Corridos are essentially ballads, a centuries-old form of narrative song that flourished along the border. The roots of the art form are buried under the memory lapse of time. It is known, however, that minstrels composed ballads for the feudal higher-ups and troubadours sang them for the commoners.

The songs mainly memorialize actual events with embellishments for dramatic effect. Because of their artistic take on real-life events, corridos serve a special duality of function, somewhere between oral history and societal myth.

The corrido traces back to a similar form of music—the Spanish romance. Corridos were musical stories of ordinary people who chose their own path, either through heroic acts of courage or by giving in to unchecked emotion and passion.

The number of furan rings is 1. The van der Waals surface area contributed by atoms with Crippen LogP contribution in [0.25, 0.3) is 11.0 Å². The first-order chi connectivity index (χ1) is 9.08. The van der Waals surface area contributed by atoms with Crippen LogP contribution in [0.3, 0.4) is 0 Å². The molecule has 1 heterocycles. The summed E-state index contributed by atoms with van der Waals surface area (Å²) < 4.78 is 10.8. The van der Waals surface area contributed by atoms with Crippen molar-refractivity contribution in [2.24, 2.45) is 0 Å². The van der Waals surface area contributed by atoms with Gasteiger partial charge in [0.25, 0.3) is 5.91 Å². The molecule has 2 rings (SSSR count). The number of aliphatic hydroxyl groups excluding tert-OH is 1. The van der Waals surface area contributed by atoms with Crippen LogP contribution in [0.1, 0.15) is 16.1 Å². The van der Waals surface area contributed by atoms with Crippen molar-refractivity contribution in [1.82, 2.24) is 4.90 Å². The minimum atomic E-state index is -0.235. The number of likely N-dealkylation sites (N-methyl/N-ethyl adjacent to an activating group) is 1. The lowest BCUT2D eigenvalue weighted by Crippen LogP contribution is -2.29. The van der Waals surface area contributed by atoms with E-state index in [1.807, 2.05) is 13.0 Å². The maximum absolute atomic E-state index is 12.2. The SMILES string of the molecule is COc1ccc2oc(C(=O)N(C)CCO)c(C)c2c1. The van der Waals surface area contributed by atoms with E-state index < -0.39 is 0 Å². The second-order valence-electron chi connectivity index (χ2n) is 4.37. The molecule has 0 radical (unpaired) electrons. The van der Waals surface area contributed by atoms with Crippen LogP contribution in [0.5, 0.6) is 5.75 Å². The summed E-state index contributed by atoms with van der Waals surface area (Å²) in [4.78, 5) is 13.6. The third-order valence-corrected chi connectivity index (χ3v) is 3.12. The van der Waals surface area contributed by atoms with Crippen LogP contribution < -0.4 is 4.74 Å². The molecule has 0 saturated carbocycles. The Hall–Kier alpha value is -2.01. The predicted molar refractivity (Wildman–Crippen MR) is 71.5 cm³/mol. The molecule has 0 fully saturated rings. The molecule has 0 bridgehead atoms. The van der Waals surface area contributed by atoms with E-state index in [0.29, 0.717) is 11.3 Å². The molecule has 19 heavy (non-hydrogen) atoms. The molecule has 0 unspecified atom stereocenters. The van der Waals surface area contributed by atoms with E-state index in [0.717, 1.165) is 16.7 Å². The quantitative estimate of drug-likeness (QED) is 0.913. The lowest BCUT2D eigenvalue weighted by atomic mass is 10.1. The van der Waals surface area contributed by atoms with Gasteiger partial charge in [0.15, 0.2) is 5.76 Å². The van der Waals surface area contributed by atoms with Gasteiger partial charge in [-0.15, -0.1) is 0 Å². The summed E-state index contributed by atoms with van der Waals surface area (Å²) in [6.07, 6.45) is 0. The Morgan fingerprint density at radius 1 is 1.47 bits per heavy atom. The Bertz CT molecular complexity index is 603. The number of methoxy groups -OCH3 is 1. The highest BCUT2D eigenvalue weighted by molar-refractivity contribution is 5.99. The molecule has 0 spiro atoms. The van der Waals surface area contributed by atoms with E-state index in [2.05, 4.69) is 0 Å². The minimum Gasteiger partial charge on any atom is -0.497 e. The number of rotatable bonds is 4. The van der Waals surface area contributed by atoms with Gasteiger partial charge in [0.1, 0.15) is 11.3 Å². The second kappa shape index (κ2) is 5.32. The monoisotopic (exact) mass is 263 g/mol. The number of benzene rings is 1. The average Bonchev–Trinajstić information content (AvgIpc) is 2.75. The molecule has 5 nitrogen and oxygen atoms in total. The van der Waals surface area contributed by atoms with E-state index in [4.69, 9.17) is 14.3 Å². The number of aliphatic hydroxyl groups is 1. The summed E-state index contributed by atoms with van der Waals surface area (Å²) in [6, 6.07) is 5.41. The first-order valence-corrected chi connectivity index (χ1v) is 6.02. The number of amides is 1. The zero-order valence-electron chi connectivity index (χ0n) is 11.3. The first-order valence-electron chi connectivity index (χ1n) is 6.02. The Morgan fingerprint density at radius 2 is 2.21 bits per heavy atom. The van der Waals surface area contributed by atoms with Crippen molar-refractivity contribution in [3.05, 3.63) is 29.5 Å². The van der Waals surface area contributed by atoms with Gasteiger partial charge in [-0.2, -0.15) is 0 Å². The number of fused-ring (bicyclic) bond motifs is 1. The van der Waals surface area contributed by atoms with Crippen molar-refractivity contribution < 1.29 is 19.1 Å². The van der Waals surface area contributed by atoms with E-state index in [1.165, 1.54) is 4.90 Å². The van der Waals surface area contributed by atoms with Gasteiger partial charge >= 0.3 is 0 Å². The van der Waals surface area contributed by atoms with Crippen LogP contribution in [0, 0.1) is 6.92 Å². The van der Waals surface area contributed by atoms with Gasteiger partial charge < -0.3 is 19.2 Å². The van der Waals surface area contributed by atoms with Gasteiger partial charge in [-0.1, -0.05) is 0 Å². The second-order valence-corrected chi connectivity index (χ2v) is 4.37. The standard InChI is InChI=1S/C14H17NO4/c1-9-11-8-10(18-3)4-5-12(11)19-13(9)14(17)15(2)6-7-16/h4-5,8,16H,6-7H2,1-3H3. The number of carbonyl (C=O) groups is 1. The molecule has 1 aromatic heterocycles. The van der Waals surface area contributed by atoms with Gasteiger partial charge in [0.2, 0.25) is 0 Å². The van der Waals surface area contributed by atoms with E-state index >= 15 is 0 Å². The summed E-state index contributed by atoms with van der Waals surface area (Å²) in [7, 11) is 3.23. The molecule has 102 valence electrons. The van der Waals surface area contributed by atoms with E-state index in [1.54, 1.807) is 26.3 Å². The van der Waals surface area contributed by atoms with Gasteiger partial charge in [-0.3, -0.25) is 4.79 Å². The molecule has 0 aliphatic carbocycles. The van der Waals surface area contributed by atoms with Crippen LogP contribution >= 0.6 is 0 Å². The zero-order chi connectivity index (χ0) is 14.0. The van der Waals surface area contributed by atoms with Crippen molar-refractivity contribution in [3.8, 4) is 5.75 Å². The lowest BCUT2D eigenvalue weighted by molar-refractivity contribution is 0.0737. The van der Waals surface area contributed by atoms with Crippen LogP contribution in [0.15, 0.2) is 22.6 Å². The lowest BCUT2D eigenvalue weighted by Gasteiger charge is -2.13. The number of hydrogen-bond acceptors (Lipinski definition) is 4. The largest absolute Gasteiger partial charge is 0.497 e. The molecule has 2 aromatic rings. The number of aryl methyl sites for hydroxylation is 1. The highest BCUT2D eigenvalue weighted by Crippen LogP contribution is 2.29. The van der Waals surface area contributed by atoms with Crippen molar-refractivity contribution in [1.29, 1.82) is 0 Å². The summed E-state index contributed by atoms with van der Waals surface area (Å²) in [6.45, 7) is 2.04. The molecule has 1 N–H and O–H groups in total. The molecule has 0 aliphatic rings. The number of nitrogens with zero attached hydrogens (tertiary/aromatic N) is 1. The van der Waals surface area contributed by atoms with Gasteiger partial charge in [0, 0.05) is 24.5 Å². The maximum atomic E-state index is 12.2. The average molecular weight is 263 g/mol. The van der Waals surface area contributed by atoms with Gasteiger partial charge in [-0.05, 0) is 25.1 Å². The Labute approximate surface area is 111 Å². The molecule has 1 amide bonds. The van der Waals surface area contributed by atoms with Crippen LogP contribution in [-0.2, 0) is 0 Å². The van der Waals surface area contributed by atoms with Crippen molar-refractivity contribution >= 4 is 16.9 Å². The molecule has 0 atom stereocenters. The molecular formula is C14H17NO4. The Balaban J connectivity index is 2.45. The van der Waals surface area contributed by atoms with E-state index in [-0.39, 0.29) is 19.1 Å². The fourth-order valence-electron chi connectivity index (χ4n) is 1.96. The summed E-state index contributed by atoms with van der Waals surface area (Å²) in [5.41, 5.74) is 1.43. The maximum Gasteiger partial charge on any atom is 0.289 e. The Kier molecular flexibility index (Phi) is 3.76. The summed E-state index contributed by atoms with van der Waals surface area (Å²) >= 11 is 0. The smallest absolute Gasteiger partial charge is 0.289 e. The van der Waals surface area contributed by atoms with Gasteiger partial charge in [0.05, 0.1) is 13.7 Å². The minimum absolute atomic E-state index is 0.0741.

The lyrics of corridos are characteristically brief and straight-forward. During the Mexican Revolution, corridos were composed to honor such famed rebels as Emiliano Zapata and Pancho Villa. North of the border, corridos were adopted to hail Cesar Chavez for his ordeals in establishing a farm workers’ union.

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